To this end, it is important to consider whether the non-retaining spouse’s interest will be bought out at the time of the settlement, or at the point at which the retaining spouse either refinances the mortgage or lists the property for sale.  The decisions regarding how and when the buy-out will occur will have implications on other considerations raised herein including how tax benefits are shared (or not) and how risk is addressed.  

Tax Considerations

IRS Publication 936 addresses the deduction of home mortgage interest and explains that a taxpayer may deduct home mortgage interest on the first $750,000 ($375,000 if married filing separately) of indebtedness.  The parties’ filing status depends on whether the divorce was finalized on or before December 31 of the filing year.   

IRS Publication 504 describes rules for divorced or separated individuals noting specifically that that if the taxpayer paid mortgage interest “on a qualified home [see IRS Publication 936] held as tenant by the entirety” then the taxpayer can deduct “the mortgage interest you alone paid” on a separate married filing separate federal return.  The IRS notes that these rules do not apply in community property states.

If the residence continues to be jointly owned following a divorce, the parties can share the mortgage interest deduction reflected in Form 1098.  If the residence is transferred to the name of only one spouse, however, only that spouse may take the mortgage interest deduction. 

A tax advisor should be consulted in the course of drafting the marital settlement agreement to ensure the agreement addresses how tax issues are handled during and after the divorce process.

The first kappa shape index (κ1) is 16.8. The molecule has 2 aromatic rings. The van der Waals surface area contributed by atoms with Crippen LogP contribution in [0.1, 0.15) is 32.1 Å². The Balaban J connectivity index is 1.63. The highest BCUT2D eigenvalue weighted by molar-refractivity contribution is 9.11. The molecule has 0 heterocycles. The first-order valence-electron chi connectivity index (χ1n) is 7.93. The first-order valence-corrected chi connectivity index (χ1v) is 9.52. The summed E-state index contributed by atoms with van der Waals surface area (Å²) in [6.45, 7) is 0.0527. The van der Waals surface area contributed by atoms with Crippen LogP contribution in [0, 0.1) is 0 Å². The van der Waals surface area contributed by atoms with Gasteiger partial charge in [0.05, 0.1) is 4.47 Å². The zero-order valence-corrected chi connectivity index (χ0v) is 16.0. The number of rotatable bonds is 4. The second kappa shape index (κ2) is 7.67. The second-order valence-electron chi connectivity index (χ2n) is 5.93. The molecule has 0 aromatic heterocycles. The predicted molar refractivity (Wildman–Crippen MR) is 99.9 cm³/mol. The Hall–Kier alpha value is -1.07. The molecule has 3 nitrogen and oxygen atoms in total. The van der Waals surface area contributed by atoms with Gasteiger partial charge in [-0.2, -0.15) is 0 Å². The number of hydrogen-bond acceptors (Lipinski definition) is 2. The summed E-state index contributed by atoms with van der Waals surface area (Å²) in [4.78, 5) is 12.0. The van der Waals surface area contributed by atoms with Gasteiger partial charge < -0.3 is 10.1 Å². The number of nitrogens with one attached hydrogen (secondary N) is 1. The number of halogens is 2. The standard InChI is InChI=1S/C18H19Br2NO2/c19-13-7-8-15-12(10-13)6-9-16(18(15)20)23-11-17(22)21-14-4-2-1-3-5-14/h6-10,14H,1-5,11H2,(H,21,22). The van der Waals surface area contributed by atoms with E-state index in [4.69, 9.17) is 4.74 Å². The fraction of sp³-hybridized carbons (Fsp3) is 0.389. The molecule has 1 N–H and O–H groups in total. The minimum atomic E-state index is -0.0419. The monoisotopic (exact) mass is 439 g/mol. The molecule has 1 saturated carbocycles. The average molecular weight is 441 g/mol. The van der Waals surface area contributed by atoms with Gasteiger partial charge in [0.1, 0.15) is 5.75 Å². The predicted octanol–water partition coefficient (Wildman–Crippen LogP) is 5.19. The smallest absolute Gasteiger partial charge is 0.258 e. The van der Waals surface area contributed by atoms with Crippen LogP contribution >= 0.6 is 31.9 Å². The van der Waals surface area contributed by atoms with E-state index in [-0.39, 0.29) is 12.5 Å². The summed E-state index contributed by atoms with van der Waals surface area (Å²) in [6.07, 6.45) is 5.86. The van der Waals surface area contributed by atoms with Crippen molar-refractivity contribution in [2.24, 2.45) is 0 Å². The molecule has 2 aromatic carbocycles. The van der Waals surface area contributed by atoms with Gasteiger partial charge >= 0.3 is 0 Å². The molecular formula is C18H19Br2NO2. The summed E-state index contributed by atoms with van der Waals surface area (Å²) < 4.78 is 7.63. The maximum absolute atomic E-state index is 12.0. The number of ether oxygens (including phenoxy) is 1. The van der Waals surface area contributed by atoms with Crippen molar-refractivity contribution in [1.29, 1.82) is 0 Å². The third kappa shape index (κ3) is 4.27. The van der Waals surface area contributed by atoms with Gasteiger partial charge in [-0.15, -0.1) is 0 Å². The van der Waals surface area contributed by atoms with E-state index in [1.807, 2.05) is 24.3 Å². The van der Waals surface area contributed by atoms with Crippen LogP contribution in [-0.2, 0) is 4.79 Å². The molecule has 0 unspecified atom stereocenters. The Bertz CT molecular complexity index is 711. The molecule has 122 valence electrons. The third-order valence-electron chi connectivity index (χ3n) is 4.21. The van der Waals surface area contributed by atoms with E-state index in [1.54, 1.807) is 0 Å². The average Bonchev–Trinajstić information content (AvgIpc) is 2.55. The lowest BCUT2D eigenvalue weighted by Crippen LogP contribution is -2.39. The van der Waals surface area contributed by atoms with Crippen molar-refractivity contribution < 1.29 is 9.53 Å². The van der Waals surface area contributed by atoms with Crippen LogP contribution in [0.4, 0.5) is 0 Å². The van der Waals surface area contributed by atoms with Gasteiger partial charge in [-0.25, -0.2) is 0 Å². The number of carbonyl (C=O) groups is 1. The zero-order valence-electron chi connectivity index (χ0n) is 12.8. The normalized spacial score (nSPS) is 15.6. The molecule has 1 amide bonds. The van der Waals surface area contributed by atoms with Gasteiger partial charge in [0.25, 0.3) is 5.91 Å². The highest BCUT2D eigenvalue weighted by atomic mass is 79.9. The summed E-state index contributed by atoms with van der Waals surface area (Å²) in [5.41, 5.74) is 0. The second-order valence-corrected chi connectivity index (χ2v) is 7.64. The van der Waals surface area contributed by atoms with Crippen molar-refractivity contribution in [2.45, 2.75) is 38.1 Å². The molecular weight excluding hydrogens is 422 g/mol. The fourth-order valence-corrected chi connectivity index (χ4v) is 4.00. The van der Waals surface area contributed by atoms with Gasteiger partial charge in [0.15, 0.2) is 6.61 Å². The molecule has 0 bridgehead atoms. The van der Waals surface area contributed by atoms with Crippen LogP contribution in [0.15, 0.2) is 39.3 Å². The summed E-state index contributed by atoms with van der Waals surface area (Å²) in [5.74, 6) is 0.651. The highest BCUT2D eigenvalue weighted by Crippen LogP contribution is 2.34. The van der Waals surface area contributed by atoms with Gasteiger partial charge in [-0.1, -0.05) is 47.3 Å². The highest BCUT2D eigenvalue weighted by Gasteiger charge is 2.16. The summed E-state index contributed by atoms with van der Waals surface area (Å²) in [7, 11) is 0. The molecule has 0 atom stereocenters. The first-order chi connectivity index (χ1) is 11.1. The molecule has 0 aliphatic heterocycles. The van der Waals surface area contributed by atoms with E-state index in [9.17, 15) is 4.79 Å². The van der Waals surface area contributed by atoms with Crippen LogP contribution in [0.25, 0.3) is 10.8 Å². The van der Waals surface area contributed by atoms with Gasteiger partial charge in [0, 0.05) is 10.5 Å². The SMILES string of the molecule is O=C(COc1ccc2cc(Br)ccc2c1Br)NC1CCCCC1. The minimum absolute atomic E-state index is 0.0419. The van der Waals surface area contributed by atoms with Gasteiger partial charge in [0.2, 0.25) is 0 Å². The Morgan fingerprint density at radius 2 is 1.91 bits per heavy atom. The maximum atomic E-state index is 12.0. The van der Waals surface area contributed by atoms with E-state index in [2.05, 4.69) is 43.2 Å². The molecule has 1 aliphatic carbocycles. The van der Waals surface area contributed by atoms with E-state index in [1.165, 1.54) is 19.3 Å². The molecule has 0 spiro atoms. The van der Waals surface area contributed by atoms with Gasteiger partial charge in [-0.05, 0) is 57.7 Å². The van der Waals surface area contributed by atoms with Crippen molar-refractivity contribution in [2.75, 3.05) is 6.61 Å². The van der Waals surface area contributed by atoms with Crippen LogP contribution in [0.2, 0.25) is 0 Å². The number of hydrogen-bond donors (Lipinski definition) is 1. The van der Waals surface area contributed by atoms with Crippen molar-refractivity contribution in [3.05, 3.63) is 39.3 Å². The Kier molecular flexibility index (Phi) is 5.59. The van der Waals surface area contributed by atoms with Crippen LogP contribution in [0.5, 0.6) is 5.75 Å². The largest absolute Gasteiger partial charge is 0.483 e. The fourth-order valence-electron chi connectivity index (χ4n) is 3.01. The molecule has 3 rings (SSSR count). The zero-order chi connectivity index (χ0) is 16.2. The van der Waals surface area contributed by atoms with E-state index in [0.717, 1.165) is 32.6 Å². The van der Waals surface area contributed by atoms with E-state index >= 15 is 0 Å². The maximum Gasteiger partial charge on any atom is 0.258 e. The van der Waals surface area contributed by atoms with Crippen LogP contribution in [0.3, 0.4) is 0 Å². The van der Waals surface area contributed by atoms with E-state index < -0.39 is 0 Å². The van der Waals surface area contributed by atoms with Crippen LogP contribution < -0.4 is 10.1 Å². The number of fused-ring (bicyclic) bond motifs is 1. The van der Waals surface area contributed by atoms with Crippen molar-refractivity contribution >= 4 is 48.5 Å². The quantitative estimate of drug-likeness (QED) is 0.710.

Risks to the Non-Retaining Spouse

If representing the non-retaining spouse in this scenario, it is essential that the family law attorney consider potential risks to the non-retaining spouse who has agreed to remain on the mortgage.

For example, the non-retaining spouse may discover when they attempt to take out a mortgage for a new residence that their borrowing ability is impeded as a direct consequence of remaining on the mortgage for the marital residence.  The representing attorney should advise the client of this potential and discuss the client’s future intentions with respect to a home purchase.

The non-retaining spouse must also consider the possibility of damage or destruction of the marital residence for which the non-retaining spouse is still liable for if they remain on the mortgage.  While most lenders will require homeowner’s insurance to cover at least the cost of the outstanding mortgage, it may make sense for the parties to carry a higher level of coverage to address unexpected losses.  The settlement agreement should be drafted to address who is responsible for carrying the homeowners’ insurance, what the disclosure requirements are for the coverage, and how insurance proceeds will be distributed in the event of an unexpected loss.

Finally, the non-retaining spouse should be protected from the possibility that the retaining spouse does not pay the mortgage debt – in which case the mortgage company would still seek to recover from the non-retaining spouse.  The settlement agreement should clearly state that if the retaining spouse fails to make the monthly mortgage payment on time, the residence will be listed for sale.

Given the potential complexities of this unconventional arrangement, the family law attorney is well-served to assess and advise the client in consultation with tax, finance, and real estate professionals who can advise on options available to divorcing parties to leverage the favorable-interest mortgage as an asset.

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    Erin A. Simmons

    Esq. New York, NY

    Vice-Chair, ABA Section of Family Law Taxation Committee